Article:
My Antibodies Test
In mid-February, after spending four days in New York City, I developed a respiratory viral infection that featured certain symptoms associated with Covid-19. Yesterday I had an antibodies test that is supposed to be 99% accurate. I expect to learn the results today. You can’t evaluate the results of these tests without some statistical analysis. If the test shows a false positive only 1% of the time, that doesn’t mean that, if you test positive, there’s only a 1% chance it’s a false positive. Your chance of a false positive is affected by how many people who take the test are positive, and how many are not. For example, if out of 1,000 people who take the test, only 10% are positive, out of the 900 people who aren’t positive, 1% –– 9 people –– will test false positive. So, if you are test taker #1001, you’re roughly nine times more likely to be a false positive than a true positive.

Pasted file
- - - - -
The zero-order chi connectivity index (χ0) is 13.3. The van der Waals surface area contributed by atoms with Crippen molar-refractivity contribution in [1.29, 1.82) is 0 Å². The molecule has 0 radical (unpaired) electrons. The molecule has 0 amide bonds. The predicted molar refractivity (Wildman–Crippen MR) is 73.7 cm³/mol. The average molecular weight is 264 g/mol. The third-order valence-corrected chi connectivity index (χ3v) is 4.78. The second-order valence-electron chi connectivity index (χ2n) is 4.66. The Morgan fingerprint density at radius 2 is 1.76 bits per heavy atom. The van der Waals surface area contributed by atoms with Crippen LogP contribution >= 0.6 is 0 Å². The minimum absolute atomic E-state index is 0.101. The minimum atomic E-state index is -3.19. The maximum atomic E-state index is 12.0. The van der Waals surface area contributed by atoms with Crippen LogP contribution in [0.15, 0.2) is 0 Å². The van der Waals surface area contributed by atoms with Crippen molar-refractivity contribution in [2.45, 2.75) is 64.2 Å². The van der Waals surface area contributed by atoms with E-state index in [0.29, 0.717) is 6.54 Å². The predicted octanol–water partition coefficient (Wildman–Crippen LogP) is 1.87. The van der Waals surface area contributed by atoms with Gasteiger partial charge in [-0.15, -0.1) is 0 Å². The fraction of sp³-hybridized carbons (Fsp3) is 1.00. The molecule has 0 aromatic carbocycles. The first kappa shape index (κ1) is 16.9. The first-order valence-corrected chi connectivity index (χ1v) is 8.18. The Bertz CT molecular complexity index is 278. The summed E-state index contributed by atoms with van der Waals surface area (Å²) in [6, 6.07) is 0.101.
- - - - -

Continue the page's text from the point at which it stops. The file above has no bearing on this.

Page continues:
I think I have that right.
When I get my test results today, I’m going to try to find out what percent of the people who have taken the test in my cohort, if there is such a thing as my cohort, tested positive. I’ll be surprised if I get a straight answer to this question. Even if I do, I’m not sure it will help me figure out what the odds are that I really do have antibodies even if my test came out positive.